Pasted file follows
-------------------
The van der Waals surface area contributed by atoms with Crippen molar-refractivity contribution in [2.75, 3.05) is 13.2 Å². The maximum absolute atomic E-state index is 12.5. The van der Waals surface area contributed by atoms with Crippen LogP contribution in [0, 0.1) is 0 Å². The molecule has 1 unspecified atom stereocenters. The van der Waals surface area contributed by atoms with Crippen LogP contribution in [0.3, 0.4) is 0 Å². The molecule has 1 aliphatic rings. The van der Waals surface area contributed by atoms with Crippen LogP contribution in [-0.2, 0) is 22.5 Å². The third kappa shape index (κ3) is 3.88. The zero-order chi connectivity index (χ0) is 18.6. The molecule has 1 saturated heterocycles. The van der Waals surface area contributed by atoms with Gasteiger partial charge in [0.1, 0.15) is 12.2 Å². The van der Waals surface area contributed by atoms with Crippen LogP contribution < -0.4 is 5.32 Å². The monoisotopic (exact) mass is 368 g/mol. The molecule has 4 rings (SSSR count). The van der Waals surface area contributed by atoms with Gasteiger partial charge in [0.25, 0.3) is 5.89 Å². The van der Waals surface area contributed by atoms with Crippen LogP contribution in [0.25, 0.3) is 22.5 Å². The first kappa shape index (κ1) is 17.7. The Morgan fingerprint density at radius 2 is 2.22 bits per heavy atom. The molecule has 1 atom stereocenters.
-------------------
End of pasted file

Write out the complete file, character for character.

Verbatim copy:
The van der Waals surface area contributed by atoms with Crippen molar-refractivity contribution in [2.75, 3.05) is 13.2 Å². The maximum absolute atomic E-state index is 12.5. The van der Waals surface area contributed by atoms with Crippen LogP contribution in [0, 0.1) is 0 Å². The molecule has 1 unspecified atom stereocenters. The van der Waals surface area contributed by atoms with Crippen LogP contribution in [0.3, 0.4) is 0 Å². The molecule has 1 aliphatic rings. The van der Waals surface area contributed by atoms with Crippen LogP contribution in [-0.2, 0) is 22.5 Å². The third kappa shape index (κ3) is 3.88. The zero-order chi connectivity index (χ0) is 18.6. The molecule has 1 saturated heterocycles. The van der Waals surface area contributed by atoms with Gasteiger partial charge in [0.1, 0.15) is 12.2 Å². The van der Waals surface area contributed by atoms with Crippen LogP contribution < -0.4 is 5.32 Å². The monoisotopic (exact) mass is 368 g/mol. The molecule has 4 rings (SSSR count). The van der Waals surface area contributed by atoms with Gasteiger partial charge in [0.25, 0.3) is 5.89 Å². The van der Waals surface area contributed by atoms with Crippen LogP contribution in [0.25, 0.3) is 22.5 Å². The first kappa shape index (κ1) is 17.7. The Morgan fingerprint density at radius 2 is 2.22 bits per heavy atom. The molecule has 1 atom stereocenters.